3.2. Python Implementation of EvoMap

Different mapping methods can be superior in different empirical contexts and for different tasks (France and Akkucuk 2021). Therefore, we designed EvoMap independent of a particular static mapping method (the choice of which only determines the specification of Cstatic, its corresponding component in the gradient, and potentially its optimization technique). As outlined before, this flexibility allows market researchers to decide which static mapping method is most suitable for their specific empirical setting.

In this article, we implement EvoMap for three popular mapping methods to demonstrate that EvoMap is compatible with (I) traditional psychometric methods, (II) their nonlinear advancements, and (III) recent innovations in computer science:

  1. metric MDS,

  2. Sammon Mapping (Sammon 1969), and

  3. t-SNE (Maaten and Hinton 2008).

We implement EvoMap in Python, adopt each mapping method's respective static cost function, and derive the cost-minimizing solutions via iterative optimization with adaptive step sizes. Specifically, we use gradient descent with backtracking (via step halving) for metric MDS and Sammon Mapping. For t-SNE, we use momentum-based gradient descent with early exaggeration. Further, we automatically adjust initial step sizes via exponential decay to ensure convergence. We provide the gradient derivations in Online Appendix A.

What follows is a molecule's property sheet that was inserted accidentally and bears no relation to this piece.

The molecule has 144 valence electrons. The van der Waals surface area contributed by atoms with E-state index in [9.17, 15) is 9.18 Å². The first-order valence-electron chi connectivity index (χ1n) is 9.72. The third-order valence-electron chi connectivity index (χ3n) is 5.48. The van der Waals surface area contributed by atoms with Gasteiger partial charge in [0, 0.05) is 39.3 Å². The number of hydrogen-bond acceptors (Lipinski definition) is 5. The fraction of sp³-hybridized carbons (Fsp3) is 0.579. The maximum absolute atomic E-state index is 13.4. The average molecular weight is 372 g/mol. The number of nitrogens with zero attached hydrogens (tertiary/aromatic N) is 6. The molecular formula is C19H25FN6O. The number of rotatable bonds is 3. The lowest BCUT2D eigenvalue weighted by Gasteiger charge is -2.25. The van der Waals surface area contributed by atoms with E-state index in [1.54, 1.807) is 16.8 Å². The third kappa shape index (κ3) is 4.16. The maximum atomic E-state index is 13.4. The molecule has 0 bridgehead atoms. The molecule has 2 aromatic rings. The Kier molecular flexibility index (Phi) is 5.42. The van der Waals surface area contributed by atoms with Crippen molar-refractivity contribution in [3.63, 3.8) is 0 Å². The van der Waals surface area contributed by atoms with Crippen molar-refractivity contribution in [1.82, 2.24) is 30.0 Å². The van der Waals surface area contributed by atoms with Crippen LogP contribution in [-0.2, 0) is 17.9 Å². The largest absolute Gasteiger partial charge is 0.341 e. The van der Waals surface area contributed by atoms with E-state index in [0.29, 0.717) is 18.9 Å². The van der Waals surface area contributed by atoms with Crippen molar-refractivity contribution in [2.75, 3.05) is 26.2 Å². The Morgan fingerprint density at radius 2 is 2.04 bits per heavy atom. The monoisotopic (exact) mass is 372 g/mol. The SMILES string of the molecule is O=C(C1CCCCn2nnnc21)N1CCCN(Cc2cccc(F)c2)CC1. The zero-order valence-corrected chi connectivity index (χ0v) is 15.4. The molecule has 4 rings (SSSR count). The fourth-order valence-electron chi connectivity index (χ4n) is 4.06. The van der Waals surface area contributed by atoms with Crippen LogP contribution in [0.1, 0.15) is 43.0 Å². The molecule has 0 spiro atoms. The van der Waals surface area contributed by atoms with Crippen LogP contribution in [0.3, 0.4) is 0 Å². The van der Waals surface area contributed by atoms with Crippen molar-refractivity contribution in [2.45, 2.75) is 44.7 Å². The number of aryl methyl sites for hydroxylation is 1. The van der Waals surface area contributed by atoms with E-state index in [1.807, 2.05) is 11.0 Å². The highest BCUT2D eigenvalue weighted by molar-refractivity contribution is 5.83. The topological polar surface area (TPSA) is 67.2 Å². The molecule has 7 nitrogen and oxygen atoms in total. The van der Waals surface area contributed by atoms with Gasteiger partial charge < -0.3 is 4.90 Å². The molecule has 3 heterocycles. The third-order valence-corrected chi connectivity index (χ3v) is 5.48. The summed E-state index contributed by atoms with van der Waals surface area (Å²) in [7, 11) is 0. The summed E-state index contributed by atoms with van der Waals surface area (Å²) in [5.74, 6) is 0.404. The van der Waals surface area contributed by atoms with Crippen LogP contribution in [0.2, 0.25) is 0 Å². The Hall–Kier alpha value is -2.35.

Our Python implementation draws on the NumPy library ( for numerical computing and the Numba compiler ( for performance optimization. Our implementation is available as a Python package with this journal article; see We provide further details on EvoMap’s implementation (including the specific package versions and runtime estimates) in Online Appendix E.

3.3. Hyperparameter Selection

The hyperparameters α and p give market researchers additional control over their mapping solutions. To illustrate and quantify the hyperparameters’ effects on the resulting sequence of maps, we use the following three metrics:

  1. Static goodness-of-fit is measured as the average Hit-Rate of k-nearest neighbor recovery across all T periods and n firms, adjusted for random agreement: 1T t=1TARk*, where ARk*=1nki=1naikkn1 and aik denotes the number of firm i’s shared k-nearest neighbors in the data and on the map (France and Carroll 2007, Chen and Buja 2009). The choice of k depends upon the application and can be adjusted to obtain a measure of local recovery (when k is small) or global recovery (when k is large). Given that market structure analysis typically focuses on identifying close competitors (rather than remote ones), we follow Ringel and Skiera (2016) and set k to 10.